NAN Alerts

Important Change with Heparin Labels

In the November 29 and December 13, 2012 ISMP Medication Safety Alert! Newsletters we reported that the US heparin vials and labelsPharmacopeial Convention (USP) recently updated its labeling standards for Heparin Sodium Injection, USP and Heparin Lock Flush Solution, USP (including prefilled heparin flush syringes). Presentation of the total amount of drug per vial is now required, rather than a per mL amount with the container volume appearing elsewhere on the label. With the older labeling, practitioners have sometimes overlooked the container volume and misunderstood the per mL amount as the total amount in the vial (Figure 1) This has led to dangerous heparin overdoses.

Earlier this month we learned of a fatal heparin overdose for this very reason.  A nurse and medical resident planned to administer an IV bolus dose of 3,000 units of heparin to a patient. Both mistakenly thought each 10 mL vial of heparin held a total of 1,000 units when, in fact, each vial contained 10,000 units (1,000 units/mL). Instead of 3,000 units, they gave the patient 30,000 units (3 vials). The patient died after developing an intracranial hemorrhage and brain stem herniation.

The updated USP label standard became effective on May 1, 2013.  New heparin vial labels (Figure 2) must express the amount per the entire container (e.g., 10,000 units per 10 mL) followed by the amount per mL in parentheses.

In a May 28, 2013 letter, USP again stressed the need to inform pharmacists, nurses, physicians, clinical leaders, buyers, risk managers, informatics staff, and others about the label changes. We urge hospitals to follow this advice. There will be a transition period during which vials with the old labels and the revised labels will be available. As clinicians become accustomed to the new labels with the total container amount clearly displayed, there’s an even greater risk of confusing the per mL amount on older labels as the total amount in the container.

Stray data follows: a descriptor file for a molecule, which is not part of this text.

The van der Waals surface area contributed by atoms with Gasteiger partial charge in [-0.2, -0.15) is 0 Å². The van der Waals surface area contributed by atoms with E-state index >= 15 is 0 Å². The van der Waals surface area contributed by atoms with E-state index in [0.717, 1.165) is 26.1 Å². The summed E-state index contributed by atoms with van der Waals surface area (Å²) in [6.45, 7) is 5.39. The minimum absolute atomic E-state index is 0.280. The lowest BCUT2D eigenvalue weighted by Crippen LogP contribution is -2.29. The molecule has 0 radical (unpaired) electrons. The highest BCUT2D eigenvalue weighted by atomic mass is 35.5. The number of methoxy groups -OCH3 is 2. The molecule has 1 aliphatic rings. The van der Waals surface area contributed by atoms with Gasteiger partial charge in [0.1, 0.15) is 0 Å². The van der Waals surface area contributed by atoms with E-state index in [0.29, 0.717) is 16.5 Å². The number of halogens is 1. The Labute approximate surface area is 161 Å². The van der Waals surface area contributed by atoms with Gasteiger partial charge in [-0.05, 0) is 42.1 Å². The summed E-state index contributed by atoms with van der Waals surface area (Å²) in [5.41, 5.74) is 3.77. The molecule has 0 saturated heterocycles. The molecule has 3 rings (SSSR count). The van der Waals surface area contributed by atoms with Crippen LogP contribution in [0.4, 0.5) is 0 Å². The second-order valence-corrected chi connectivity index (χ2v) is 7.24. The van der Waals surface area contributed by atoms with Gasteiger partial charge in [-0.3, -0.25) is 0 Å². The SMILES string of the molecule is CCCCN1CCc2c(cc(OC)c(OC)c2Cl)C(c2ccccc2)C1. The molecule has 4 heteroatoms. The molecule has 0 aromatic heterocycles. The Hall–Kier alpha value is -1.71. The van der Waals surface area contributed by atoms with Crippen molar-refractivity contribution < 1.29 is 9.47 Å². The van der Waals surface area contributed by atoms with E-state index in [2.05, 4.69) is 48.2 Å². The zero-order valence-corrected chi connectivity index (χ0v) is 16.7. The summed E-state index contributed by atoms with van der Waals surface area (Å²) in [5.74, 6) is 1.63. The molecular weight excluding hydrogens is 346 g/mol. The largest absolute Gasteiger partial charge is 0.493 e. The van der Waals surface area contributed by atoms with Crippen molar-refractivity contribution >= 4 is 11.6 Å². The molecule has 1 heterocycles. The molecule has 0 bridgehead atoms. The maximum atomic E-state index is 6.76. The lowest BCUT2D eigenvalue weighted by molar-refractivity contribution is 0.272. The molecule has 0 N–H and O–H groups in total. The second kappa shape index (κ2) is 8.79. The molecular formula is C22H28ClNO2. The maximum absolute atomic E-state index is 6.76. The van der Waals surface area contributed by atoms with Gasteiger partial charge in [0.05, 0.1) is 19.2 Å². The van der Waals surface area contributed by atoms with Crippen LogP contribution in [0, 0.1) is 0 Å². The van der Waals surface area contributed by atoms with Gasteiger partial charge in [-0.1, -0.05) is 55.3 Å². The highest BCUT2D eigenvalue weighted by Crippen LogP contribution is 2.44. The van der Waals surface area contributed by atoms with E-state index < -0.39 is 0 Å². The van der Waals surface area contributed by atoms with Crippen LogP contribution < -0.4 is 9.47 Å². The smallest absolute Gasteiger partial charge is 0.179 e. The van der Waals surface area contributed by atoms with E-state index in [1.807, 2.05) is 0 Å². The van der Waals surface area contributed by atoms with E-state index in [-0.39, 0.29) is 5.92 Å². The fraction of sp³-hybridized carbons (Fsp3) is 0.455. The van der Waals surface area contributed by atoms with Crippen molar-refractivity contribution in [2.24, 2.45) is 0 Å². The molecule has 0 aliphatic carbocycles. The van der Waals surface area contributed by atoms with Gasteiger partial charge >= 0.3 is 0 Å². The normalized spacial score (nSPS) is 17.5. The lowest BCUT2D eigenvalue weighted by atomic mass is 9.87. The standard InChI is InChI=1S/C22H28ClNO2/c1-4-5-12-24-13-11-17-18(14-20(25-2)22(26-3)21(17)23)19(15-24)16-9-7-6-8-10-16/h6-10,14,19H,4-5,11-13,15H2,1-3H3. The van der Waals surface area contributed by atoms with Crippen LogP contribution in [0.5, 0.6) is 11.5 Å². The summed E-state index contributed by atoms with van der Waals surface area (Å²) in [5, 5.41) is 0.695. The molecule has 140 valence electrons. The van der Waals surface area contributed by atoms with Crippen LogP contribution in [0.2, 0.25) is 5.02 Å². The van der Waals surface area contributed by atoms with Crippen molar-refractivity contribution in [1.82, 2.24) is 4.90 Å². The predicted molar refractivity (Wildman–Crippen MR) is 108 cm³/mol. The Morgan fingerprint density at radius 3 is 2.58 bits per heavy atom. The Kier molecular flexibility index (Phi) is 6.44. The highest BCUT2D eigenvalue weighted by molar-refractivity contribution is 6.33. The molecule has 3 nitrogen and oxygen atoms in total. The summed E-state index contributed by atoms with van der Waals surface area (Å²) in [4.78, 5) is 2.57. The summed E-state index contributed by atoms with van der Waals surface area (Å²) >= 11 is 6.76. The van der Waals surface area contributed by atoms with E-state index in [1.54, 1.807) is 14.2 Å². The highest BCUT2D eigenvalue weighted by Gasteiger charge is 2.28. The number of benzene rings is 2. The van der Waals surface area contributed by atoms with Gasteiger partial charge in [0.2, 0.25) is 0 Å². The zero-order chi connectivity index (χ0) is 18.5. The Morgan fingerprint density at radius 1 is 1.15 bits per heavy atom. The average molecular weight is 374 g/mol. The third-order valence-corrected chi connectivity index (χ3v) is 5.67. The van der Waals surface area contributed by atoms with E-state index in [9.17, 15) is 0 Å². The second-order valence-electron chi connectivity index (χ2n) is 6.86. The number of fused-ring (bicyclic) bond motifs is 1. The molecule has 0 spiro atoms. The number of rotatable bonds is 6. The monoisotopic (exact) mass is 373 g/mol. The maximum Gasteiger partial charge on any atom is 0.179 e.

To minimize risk, hospitals should consider transitioning fully to the newly labeled heparin, even if it means discarding some older vials. (Don’t forget vials stored in less obvious places.) Otherwise, separate heparin vials with the old and new labeling, and use all vials with the old labeling first before dispensing vials with the new labeling. As space permits, computer databases should express drug amounts the same way as the vial label (i.e., 10,000 units/10 mL [1,000 units/mL]).

The hospital where the error happened also displays warnings on automated dispensing cabinet screens when removing the older 10 mL vials, asking: “Are you aware you are removing 10,000 units of heparin?” They also affix auxiliary labels on vials with the total amount of drug in the total volume until they use the newly labeled vials. The hospital is reviewing heparin storage in an effort to restrict access to multidose vials when feasible. Hospitals should also keep vial sizes of all high-alert drugs, including heparin, as small as possible to limit the potential for overdoses. Vials may not be necessary in unit stock if heparin bolus doses are dispensed from pharmacy or can be safely administered via a bolus feature with a smart infusion pump.